Work has resumed on the massive Belo Monte Dam in Brazil's Amazon after the public consortium reached a deal with indigenous groups and fishermen who had occupied one of its building sites.
State media reported Thursday that Norte Energia, the consortium building the hydroelectric dam, had reached a deal with the 150 protesters who had occupied Pimentel, one of five construction sites, on October 8.
The protesters had accused the consortium of failing to live up to promises made in June to build schools, homes and a hospital.
They also want their lands demarcated and non-indigenous people removed, as well as a better healthcare system and access to drinking water.
Xingu Vivo, an NGO representing local indigenous groups, said Thursday's agreement had addressed some of the protesters' demands but that other matters would have to be worked out in future negotiations.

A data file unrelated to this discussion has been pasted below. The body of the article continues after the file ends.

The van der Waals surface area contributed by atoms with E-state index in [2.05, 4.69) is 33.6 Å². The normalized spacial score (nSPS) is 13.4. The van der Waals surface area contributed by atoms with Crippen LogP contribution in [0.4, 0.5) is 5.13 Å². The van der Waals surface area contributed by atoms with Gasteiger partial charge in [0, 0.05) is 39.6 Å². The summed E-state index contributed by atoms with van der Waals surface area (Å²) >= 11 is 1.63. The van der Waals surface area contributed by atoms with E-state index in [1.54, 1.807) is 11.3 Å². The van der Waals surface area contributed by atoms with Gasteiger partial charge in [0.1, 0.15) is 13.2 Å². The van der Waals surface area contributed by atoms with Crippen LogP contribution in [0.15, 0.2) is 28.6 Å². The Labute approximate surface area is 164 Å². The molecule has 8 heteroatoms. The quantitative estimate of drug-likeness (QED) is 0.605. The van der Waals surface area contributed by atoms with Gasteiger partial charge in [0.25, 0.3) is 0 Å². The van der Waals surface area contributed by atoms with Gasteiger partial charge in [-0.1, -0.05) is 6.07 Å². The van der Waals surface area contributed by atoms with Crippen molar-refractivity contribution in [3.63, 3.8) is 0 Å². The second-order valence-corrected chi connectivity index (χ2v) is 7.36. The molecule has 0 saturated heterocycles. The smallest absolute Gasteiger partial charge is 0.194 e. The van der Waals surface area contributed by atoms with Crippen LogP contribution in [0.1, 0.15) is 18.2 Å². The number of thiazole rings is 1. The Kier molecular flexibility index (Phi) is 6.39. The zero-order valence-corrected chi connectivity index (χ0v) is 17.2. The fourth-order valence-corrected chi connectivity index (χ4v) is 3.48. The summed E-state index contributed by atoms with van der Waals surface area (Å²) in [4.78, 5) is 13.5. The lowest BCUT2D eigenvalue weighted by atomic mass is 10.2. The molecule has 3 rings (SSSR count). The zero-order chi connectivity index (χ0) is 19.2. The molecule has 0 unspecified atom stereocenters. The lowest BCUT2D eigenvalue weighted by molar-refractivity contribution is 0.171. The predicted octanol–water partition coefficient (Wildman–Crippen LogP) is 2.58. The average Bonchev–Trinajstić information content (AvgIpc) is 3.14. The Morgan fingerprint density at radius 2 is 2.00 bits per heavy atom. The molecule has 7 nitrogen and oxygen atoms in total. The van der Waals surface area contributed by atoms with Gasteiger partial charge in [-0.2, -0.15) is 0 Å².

Indigenous groups fear the dam across the Xingu River, a tributary of the Amazon, will harm their way of life, while environmentalists have warned of deforestation, greenhouse gas emissions and damage to the local ecosystem.
Expected to produce 11,000 megawatts of electricity, the dam would be the third biggest in the world, after China's Three Gorges facility and Brazil's Itaipu Dam in the south.
It is one of several hydroelectric projects billed by Brazil as providing clean energy for a fast-growing economy.
The dam is, however, expected to flood an area of 500 square kilometers (200 square miles) along the Xingu and displace 16,000 people, according to the government, although some NGOs put the number at 40,000 displaced.
The federal government plans to invest a total of $1.2 billion to assist the displaced by the time the dam is completed in 2019.
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